CAS  Google Scholar 

  52. Sykes SR (1985) A glasshouse screening procedure for identifying citrus hybrids which restrict chloride accumulation in shoot tissues. Aust J Agric Res 36:779–789

    CAS  Google Scholar 

  53. Sykes SR (1992) The inheritance of salt exclusion in woody perennial fruit species. Plant Soil 146:123–129

    CAS  Google Scholar 

  54. Syvertsen JP, García-Sanchez F (2014) Multiple abiotic stresses occurring with salinity stress in citrus. Environ Exp Bot 103:128–137

    CAS  Google Scholar 

  55. Tian N, Wang J, Xu ZQ (2011) Overexpression of Na+/H+ antiporter gene AtNHX1 from Arabidopsis thaliana improves the salt tolerance of kiwifruit (Actinidia deliciosa). S Afr J Bot 77:160–169

    CAS  Google Scholar 

  56. Walker RR (1986) Sodium exclusion and potassium-sodium selectivity in salt treated Trifoliata orange (Poncirus trifoliata) and Cleopatra mandarin (Citrus reticulate) plants. Aust J Plant Physiol 135:293–303

    Google Scholar 

  57. Walker RR, Sedgley M, Blessing MA, Douglas TJ (1984) Anatomy, ultrastructure and assimilate concentrations of roots of citrus genotypes differing in ability for salt exclusion. J Exp Bot 35:1481–1494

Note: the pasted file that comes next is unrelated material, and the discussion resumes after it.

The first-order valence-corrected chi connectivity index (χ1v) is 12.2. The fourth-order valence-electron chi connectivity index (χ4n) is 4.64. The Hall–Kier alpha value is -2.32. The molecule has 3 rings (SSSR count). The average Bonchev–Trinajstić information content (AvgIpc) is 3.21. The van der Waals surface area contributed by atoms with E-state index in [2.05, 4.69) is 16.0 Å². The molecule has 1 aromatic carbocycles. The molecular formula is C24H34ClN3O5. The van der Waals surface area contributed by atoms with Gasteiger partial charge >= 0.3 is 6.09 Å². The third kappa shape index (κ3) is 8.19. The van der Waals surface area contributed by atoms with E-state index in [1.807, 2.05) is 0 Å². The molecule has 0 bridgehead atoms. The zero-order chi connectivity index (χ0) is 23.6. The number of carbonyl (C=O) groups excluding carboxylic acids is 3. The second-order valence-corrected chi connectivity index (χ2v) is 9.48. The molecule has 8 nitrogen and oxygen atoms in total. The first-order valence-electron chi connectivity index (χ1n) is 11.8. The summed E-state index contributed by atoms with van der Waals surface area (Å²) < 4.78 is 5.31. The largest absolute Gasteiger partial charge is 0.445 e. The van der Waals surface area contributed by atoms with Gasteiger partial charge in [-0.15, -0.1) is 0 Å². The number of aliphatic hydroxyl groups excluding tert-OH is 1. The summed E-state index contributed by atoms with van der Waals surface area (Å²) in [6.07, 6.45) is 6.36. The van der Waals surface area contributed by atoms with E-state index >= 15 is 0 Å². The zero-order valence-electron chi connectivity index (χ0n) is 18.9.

CAS  Google Scholar 

  58. Xiong L, Zhu JK (2002) Molecular and genetic aspects of plant responses to osmotic stress. Plant Cell Environ 25:131–139

    CAS  PubMed  Google Scholar 

Download references

Acknowledgements

This study was funded by the Instituto Nacional de Investigación y Tecnología Agraria y Alimentaria (RTI2018-098379-R-I00) and the Generalitat Valenciana.

Author information

Affiliations

Authors

Contributions

Conceived and designed the experiments: Maria Angeles Forner-Giner. Performed the experiments: Mary-Rus Martinez-Cuenca, Amparo Primo-Capella. Analysed the data: Mary-Rus Martinez-Cuenca, Amparo primo-Capella. Contributed reagents/materials/analysis tools: Maria Angeles forner-Giner, Amparo Primo-Capella. Wrote the paper: Mary-Rus Martinez-Cuenca.

Corresponding author

Correspondence to Maria Angeles Forner-Giner.

Ethics declarations

Confict of interest

The authors have no conflicting interests.

Additional information

Publisher's note

Springer Nature remains neutral with regard to jurisdictional claims in published maps and institutional affiliations.

Communicated by Heakeun Yun, Ph.D.

Rights and permissions

Reprints and Permissions

About this article

Verify currency and authenticity via CrossMark

Cite this article

Martínez-Cuenca, MR., Primo-Capella, A. & Forner-Giner, M.A. Screening of ‘King’ mandarin (Citrus nobilis Lour) × Poncirus trifoliata ((L.) Raf.) hybrids as salt stress-tolerant citrus rootstocks. Hortic. Environ. Biotechnol. 62, 337–351 (2021). https://doi.org/10.1007/s13580-020-00291-1

Download citation

Keywords

  • Citrus
  • Leaf water relations
  • Photosynthesis
  • Proline
  • Rootstocks
  • Salinity